From an outer point of view we might seem sick, and we would also agree on that. One of our colleague at work once said: “You guys are amazing, you are kind of a guild: no matter what you are doing, no matter to whom you are speaking with, whenever you find some of you ‘Cabureri’, you move toward him, or most likely her, almost unconsciously, as if there is a special gravity at work only for you”. And we all know it’s true.

Our base is in via Sampolo, intercom “Liberty House”. This is the place where those of us who are not from Palermo live. It’s a nice old style building and we are five (we used to be six but Rosa had to go back to Napoli earlier due to hers university commitments). Even though we are all different, with different life cycles and interests, astonishingly we get along very well and we’ve hardly had any serious quarrel, so far. From time to time, usually on Friday, we organize a big dinner open to friends that normally shifts close to a cooking competition: we are all really proud of our cooking skills and we can’t wait to prove it every time we can (except for Dario, he’s not even able to boil a potato). Those nights often ends with laughs and empty glasses of wine. Sometimes our neighbour appear at the door to share some of her complaints, we apologize and life keeps flowing as if nothing happened.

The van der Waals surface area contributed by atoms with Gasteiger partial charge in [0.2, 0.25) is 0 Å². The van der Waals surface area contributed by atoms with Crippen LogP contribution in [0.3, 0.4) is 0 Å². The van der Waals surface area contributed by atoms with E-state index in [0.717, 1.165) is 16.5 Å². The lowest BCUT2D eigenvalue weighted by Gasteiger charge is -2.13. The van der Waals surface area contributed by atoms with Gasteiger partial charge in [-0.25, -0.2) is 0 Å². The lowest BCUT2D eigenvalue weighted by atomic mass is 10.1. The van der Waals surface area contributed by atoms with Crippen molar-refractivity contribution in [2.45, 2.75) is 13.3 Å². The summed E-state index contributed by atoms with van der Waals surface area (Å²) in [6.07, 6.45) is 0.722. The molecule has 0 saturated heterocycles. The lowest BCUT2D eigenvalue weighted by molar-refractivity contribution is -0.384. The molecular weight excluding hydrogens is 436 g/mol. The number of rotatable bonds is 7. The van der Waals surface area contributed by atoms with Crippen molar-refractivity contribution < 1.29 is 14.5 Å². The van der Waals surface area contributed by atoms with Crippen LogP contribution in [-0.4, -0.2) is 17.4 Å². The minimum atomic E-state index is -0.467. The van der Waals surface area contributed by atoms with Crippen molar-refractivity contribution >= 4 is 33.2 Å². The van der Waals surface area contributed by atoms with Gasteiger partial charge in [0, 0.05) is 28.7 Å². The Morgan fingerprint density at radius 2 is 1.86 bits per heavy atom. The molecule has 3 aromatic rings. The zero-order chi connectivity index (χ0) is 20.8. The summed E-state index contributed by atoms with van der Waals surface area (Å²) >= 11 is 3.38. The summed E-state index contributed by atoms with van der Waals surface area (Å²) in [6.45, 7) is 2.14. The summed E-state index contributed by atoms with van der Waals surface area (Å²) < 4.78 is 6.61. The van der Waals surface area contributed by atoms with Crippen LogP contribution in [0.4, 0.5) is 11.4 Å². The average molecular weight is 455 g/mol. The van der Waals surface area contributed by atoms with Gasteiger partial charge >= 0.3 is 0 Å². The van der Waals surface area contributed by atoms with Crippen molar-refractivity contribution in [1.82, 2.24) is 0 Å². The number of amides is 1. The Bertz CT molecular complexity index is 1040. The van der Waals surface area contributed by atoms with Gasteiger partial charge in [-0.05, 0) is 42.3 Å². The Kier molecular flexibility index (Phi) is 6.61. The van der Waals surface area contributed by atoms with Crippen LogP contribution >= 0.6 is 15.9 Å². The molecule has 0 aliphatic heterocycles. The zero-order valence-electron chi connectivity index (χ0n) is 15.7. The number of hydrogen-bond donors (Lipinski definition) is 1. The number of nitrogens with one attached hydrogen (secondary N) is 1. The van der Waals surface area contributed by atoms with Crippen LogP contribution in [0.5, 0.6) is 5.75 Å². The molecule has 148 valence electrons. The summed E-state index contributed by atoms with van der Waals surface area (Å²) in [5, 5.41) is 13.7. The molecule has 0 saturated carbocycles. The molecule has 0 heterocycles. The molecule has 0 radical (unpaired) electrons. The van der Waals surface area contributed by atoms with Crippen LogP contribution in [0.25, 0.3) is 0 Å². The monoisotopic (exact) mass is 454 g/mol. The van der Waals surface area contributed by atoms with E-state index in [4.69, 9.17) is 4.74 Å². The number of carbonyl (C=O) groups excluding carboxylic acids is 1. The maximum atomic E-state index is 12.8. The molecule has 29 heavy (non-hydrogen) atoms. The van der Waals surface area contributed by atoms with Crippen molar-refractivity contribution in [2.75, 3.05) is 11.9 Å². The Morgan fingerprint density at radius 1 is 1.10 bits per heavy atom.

At home we have our rites. We follow a strict schedule on who has to put some music on and you will hardly listen to the same song twice: we move from Arabic to Latin music and from Italian songs to Electronic or Jazz sometimes. Garbage is a male thing and a late night briscola decides who between Mario and Dario is going to throw it away, even though recently Luisa brought some new games saving us from this vicious circle. Alessia needs hugs, don’t ask why while Federica has a thing with cactus and tea, so we all started collecting both. Rosa was the kitchen coordinator and since she left our meals are a bit messed up, but luckily, every now and then, Valentina goes to Catania and she brings back a lot of food: those are happy days. To express this harmony we chose the Guayabita as our anthem (an old Colombian traditional melody) which instantly loose our daily stress and put us in a happy mood.

La Guayabita


Days pass by, seasons as well. Now Palermo is getting colder, rainy and nights come earlier, but its beauty still remains. We already know this feeling, it’s the same we experienced last summer: our time is almost over, once again. What will remain of this experience? Of our relationship? Will our neighbours miss us?

We know what will never change: that glance in our eyes every time we will meet again in the future. Those eyes will always make you understand that there has been a story our lips would never be able to tell. And we already apologize because of this but it’s not our fault, that’s what we are: a family.

Alessia, Dario, Federica, Luisa, Mario, Rosa, Valentina